RMS sits at the intersection of technology, science and domain experience, giving us a unique perspective on what’s going on in the world of tech, modeling, and computing. “In Case You Missed It” is our round-up of the latest developments from Silicon Valley to Bangalore that EXPOSURE doesn’t want you to miss. In this edition, Farhana Alarakhiya, vice president of products at RMS, picks her top three headlines.

01. Show your agility

Startups are bold. Disruption comes from their agile use of data. Data analytics is the first tool they use to assess the market, to pick out gaps and niches they can enter, learn and serve better. Their survival and success depends on insight that they can act on. And established players can learn a great deal from their approach to the market. In our discussions with clients, it is clear that agile and effective data use are prime drivers for innovation. So, I was interested to hear about a recent startup, profiled in Insurance Age.

Data-savvy language runs through an interview with Phoebe Hugh, CEO and co-founder of Brolly, which offers a smartphone-driven, free personal insurance concierge. She states that “a single view of the customer is unattainable by most insurers and brokers due to technology constraints.” She also warns intermediaries that “unless they evolve their proposition and differentiate themselves, they’re in real danger of being completely cut out of the process.” This is just one startup.  Incumbents can do this, and need to start exploring solutions that can help allow ‘startup’ thinking to gain data agility and break down technological constraints.

02. AI is the new UI

According to the “Technology Vision for Insurance 2017” report from Accenture, 75 percent of insurance executives believe artificial intelligence (AI) will transform or bring significant change to the industry over the next three years. Moving from buzzword territory into the business environment, 85 percent of executives say they will invest extensively in AI-related technologies over the next three years.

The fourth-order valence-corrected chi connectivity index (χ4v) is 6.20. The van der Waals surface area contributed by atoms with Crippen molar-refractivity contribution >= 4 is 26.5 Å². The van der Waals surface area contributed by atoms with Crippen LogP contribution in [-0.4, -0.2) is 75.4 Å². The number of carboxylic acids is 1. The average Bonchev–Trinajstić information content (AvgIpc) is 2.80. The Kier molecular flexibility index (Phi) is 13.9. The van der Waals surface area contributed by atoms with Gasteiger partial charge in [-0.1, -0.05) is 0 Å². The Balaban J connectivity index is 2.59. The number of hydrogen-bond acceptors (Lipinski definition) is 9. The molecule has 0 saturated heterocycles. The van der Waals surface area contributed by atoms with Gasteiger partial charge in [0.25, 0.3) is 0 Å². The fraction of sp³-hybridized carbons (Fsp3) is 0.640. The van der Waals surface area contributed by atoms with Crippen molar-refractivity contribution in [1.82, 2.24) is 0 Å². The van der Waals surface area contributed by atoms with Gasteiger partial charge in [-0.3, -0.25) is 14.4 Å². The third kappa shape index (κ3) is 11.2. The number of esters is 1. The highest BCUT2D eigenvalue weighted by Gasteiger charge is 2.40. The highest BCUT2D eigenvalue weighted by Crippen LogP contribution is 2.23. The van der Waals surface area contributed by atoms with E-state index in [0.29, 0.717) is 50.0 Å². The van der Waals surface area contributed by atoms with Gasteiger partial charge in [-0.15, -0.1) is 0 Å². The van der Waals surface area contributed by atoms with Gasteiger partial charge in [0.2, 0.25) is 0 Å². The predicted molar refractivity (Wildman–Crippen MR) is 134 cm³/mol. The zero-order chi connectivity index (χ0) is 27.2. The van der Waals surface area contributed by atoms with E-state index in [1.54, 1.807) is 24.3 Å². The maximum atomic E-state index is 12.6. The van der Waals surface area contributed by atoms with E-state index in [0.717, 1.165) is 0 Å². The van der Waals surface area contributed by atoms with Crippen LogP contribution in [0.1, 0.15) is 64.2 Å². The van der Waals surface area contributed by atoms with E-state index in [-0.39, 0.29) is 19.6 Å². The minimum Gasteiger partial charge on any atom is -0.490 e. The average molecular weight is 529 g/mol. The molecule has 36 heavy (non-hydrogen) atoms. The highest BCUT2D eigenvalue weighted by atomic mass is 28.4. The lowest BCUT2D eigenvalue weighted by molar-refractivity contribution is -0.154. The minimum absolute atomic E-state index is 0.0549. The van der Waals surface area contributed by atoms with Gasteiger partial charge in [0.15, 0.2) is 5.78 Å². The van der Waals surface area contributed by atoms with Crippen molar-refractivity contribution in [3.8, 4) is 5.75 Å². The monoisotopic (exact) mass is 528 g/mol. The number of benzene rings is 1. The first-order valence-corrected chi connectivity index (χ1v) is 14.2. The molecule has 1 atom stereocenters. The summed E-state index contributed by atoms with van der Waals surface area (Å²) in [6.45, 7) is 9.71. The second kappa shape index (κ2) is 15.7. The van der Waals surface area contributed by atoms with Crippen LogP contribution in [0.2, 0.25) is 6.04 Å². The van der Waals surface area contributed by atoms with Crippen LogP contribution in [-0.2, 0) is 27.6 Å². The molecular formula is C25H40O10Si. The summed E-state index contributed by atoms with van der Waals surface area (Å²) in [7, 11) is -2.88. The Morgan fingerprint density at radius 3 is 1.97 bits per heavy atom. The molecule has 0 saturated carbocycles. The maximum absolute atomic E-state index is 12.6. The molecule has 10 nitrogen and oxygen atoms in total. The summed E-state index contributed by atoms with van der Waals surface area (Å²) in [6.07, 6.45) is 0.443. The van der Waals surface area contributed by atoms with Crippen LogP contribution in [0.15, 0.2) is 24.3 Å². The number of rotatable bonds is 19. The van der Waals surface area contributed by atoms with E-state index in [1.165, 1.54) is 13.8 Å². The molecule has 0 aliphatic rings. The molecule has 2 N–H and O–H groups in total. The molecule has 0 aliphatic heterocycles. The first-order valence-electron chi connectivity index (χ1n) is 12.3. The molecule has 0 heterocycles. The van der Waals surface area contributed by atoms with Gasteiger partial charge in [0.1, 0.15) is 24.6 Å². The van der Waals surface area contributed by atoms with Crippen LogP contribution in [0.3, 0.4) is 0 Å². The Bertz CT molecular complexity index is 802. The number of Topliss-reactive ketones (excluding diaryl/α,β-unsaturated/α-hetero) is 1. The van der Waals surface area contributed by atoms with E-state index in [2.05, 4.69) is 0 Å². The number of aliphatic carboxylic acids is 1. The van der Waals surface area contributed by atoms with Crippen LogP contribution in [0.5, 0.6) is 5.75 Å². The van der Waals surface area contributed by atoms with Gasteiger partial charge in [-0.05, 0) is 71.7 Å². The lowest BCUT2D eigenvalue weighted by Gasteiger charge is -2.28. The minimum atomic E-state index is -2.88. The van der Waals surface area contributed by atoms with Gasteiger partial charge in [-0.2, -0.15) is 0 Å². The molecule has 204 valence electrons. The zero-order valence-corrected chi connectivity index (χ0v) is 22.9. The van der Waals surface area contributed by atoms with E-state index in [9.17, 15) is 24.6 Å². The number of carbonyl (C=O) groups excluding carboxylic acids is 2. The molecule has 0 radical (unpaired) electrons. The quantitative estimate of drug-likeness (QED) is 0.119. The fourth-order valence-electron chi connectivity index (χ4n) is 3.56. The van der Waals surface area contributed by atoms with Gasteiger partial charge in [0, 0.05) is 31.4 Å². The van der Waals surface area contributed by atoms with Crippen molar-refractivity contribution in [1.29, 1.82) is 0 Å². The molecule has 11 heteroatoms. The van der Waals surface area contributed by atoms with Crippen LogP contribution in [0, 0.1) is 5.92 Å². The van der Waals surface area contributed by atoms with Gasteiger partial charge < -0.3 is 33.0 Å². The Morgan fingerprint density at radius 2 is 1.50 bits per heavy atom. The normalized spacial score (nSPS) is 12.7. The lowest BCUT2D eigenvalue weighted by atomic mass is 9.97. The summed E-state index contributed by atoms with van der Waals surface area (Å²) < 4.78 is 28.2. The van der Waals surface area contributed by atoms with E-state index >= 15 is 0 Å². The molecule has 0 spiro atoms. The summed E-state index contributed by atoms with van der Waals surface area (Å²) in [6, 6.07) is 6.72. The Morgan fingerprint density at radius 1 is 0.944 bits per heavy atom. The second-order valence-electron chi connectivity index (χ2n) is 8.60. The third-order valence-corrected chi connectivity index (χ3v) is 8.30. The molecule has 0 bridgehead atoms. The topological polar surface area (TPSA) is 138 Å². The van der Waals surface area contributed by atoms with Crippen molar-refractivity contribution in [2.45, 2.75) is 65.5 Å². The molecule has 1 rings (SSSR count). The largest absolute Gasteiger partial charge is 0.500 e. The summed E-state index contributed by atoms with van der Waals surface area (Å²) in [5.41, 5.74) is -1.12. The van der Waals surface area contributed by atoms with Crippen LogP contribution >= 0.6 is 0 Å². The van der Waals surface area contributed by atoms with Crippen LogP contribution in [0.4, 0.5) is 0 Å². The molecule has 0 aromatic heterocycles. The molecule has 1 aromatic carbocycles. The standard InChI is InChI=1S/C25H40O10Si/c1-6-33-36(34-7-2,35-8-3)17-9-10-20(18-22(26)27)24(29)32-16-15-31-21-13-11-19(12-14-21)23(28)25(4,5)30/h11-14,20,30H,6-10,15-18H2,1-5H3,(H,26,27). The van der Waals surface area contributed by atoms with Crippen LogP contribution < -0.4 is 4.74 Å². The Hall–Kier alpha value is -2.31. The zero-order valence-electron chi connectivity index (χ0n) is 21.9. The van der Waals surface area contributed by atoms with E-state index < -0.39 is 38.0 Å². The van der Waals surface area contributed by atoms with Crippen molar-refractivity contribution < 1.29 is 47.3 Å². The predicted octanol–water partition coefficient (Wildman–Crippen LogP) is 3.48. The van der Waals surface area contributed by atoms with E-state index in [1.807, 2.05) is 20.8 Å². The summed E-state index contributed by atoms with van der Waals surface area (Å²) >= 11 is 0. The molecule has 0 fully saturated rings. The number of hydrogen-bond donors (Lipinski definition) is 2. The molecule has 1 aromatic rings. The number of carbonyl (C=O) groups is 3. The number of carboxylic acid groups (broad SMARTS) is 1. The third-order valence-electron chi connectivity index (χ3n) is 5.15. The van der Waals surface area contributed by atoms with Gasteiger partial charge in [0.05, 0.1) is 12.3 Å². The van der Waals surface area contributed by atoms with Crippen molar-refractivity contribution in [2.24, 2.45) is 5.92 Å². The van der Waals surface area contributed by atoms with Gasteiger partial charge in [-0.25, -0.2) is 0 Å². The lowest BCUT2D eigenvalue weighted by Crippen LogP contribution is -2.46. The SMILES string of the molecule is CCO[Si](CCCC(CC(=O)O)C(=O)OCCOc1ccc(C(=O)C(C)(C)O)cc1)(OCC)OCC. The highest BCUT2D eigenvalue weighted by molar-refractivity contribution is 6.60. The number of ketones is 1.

Everyone has bought into AI, but what will it do for the industry? AI all starts with analytics — big data that is addressable and accessible — then it requires analysis of the metrics that matter to you and your customer. AI and machine learning help you crunch data faster and pick up relevant patterns, predictive patterns. AI then comes into play, using your data analysis to provide cognitive muscle at scale to answer questions in real-time. Startup Tyche uses machine learning on casualty risk data to predict the riskiest 1 percent of policies that could account for 30 percent of claims.

But to bring AI to life, Accenture states that businesses must redesign their systems for analytics. Quality data is essential for AI as it continuously learns how data interactions should evolve, requiring connections between systems, interfaces and different points of interaction.

03. 2018 and GDPR

A compliance deadline looms on the horizon as the EU General Data Protection Regulation (GDPR) comes into force on May 25, 2018, replacing the already stringent privacy laws under the EU Data Protection Directive, which dates back to 1995. GDPR affects anyone involved with storing, controlling or processing data about EU residents, whether the organization operates inside or outside of the EU. Among other things, it requires organizations to report data breaches in a timely fashion and imposes fines of up to 4 percent of global turnover for failing to comply.

Insurers need to establish whether the data they hold is personally identifiable, which could lead to the identity of a single person. As with all compliance issues, avoiding the issue is not an option. As a recent KPMG white paper entitled “Ready for GDPR?” noted, the first step is to define your organization’s data privacy strategy, establish your preparedness and get your action plan in place.

There is a real opportunity for organizations to demonstrate how they respect the privacy of individuals — and in so doing, gain a competitive edge. Cloud service providers are ahead of the game. Microsoft, for instance, offers solutions to identify what data you have and then control who has access to it.